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The Super Bowl and Game Selection

by Gavin Griffin |  Published: Mar 24, 2021

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Regardless of your feelings regarding the Doug Polk and Daniel Negreanu heads-up match that recently finished, it seems clear after 25,000 hands that Daniel exercised some pretty bad game selection for this one.

Doug won around $1.2 million, which is roughly 12 big blinds for every 100 hands played (BB/100). That is pretty significant. Even if he was running exceptionally well during the match and his true win rate was only five BB/100 less, he still would have won $700,000.

I think this proves that even if you’re one of the best in the world at one thing (in this case, tournament poker), and even though may look indistinguishable to an outsider, you can still be pretty far behind an expert in a different discipline (heads-up no-limit cash games).

In the Super Bowl this year, we saw Tom Brady, a quarterback who many believe to be the greatest ever to play football at his position. He might not be the most talented in every aspect of the game, but he almost certainly has one of the best football IQs and winning mindsets. On the other side of the ball you have Patrick Mahomes, who after only three years as a starter, is already considered to be one of the most physically gifted quarterbacks of all time.

Brady played his whole career previous to this season for the New England Patriots. The 43-year-old wanted a two-year contract, and the Patriots did not want to commit to a player who some felt had lost a step. So instead, he left New England to find a new place to play.

He decided that he wanted to play for a team that could contend for a Super Bowl. They needed to have a good defense, a good offensive line, and good receivers. He found all three of those things in the Tampa Bay Buccaneers, even though they were only 7-9 in 2019. He saw in them a great situation and together, they went 11-5 in the regular season. The Bucs won four games in the playoffs, including a Super Bowl blow out of the best team in the league, the Kansas City Chiefs, by a score of 31-9.

I liken Brady’s search for a new team to finding a good game in a poker room. He had a list of things he wanted out of a new team and chose based on those criteria.

When choosing a game in a poker room, you should be certain to understand what you want in a game ahead of time. You should know what game formats you are willing to play. For instance, when I go to a poker room, I know that my first choice for a game would be some version of pot-limit Omaha, followed by a limit mixed game, and then finally no-limit hold’em.

The second important thing you should know is what limits you are comfortable playing. I should be willing to play a no-limit game with higher blinds than pot-limit Omaha, because the variance is lower in hold’em. So, if I’m comfortable playing $2-$5 PLO, I should feel comfortable with $5-$5 or $5-$10 NLH.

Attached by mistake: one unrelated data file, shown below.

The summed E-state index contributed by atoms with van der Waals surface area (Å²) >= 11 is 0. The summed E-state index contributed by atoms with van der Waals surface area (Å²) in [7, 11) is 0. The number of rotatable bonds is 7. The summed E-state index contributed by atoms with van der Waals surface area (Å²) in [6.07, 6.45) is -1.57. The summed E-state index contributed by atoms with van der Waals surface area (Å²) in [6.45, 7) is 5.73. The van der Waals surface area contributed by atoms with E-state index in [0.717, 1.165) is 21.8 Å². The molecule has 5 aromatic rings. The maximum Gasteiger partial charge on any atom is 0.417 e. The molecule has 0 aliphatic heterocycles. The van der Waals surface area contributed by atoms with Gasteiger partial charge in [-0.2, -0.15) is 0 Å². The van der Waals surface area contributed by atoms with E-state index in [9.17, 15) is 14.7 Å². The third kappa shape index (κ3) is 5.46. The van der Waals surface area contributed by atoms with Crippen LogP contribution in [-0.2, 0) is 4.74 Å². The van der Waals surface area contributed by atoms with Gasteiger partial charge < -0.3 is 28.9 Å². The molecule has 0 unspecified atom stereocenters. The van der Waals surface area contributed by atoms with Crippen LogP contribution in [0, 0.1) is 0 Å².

Next, if you are in a room where you regularly play, you should have an idea of which players you like to play with. That way, if there is more than one table of your preferred game, you can know which one you should target.

My regular room uses must-move tables for games when there are more than one table at a given limit. That means that you play at a second table until a seat opens up in the main game, which is filled in order of arrival. If you are in a must-move game, it’s not possible to switch to the main game if it’s better, so you have to take that into account when you’re choosing which game type and limit to play. It may be better to play a slightly less profitable game with more freedom of movement so you can switch games if yours is bad and there is a better option.

Finally, it is important to understand how game dynamics change as you’re playing. It’s possible that player A is great when they are winning, but plays really poorly when they’re losing. Or that player B isn’t very good, but when they get ahead in a game early, they play much tighter than usual. What looks like a bad game from a distance might actually be quite good if the right people are losing or winning.

If you are the best in the world at something, it is easy to find a good game for yourself. For those of us that are mere mortals, careful game selection is even more important. Tom Brady showed us that it’s possible to be at the top of your game or near the top, and still make intelligent, rational decisions about what games (or teams) you want to be a part of. We can take a lesson here from one of the greatest to ever do it in team sports and make sure we are as careful about where we play as he is.

Gavin GriffinGavin Griffin was the first poker player to win the Triple Crown, capturing a World Series of Poker, European Poker Tour, and World Poker Tour title, and has amassed more than $5 million in lifetime tournament winnings. You can follow him on Twitter @NHGG